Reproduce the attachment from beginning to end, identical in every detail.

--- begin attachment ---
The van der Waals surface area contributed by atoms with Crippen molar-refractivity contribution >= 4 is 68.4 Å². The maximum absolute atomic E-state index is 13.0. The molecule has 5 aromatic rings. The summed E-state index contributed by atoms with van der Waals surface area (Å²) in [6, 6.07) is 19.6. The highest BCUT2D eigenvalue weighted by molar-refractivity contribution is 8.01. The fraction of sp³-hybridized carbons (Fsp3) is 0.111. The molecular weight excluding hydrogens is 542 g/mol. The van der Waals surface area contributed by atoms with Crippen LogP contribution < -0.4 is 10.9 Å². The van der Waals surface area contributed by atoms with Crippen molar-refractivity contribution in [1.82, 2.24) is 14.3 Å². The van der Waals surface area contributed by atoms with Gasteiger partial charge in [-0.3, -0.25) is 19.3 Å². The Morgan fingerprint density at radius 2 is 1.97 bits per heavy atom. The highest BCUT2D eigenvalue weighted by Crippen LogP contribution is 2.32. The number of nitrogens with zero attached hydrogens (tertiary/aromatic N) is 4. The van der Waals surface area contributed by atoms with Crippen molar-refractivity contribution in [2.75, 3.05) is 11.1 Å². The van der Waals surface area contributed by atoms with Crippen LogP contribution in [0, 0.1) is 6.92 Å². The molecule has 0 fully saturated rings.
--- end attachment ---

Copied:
The van der Waals surface area contributed by atoms with Crippen molar-refractivity contribution >= 4 is 68.4 Å². The maximum absolute atomic E-state index is 13.0. The molecule has 5 aromatic rings. The summed E-state index contributed by atoms with van der Waals surface area (Å²) in [6, 6.07) is 19.6. The highest BCUT2D eigenvalue weighted by molar-refractivity contribution is 8.01. The fraction of sp³-hybridized carbons (Fsp3) is 0.111. The molecular weight excluding hydrogens is 542 g/mol. The van der Waals surface area contributed by atoms with Crippen LogP contribution < -0.4 is 10.9 Å². The van der Waals surface area contributed by atoms with Crippen molar-refractivity contribution in [1.82, 2.24) is 14.3 Å². The van der Waals surface area contributed by atoms with Gasteiger partial charge in [-0.3, -0.25) is 19.3 Å². The Morgan fingerprint density at radius 2 is 1.97 bits per heavy atom. The highest BCUT2D eigenvalue weighted by Crippen LogP contribution is 2.32. The number of nitrogens with zero attached hydrogens (tertiary/aromatic N) is 4. The van der Waals surface area contributed by atoms with Crippen molar-refractivity contribution in [2.75, 3.05) is 11.1 Å². The van der Waals surface area contributed by atoms with Crippen LogP contribution in [0, 0.1) is 6.92 Å². The molecule has 0 fully saturated rings.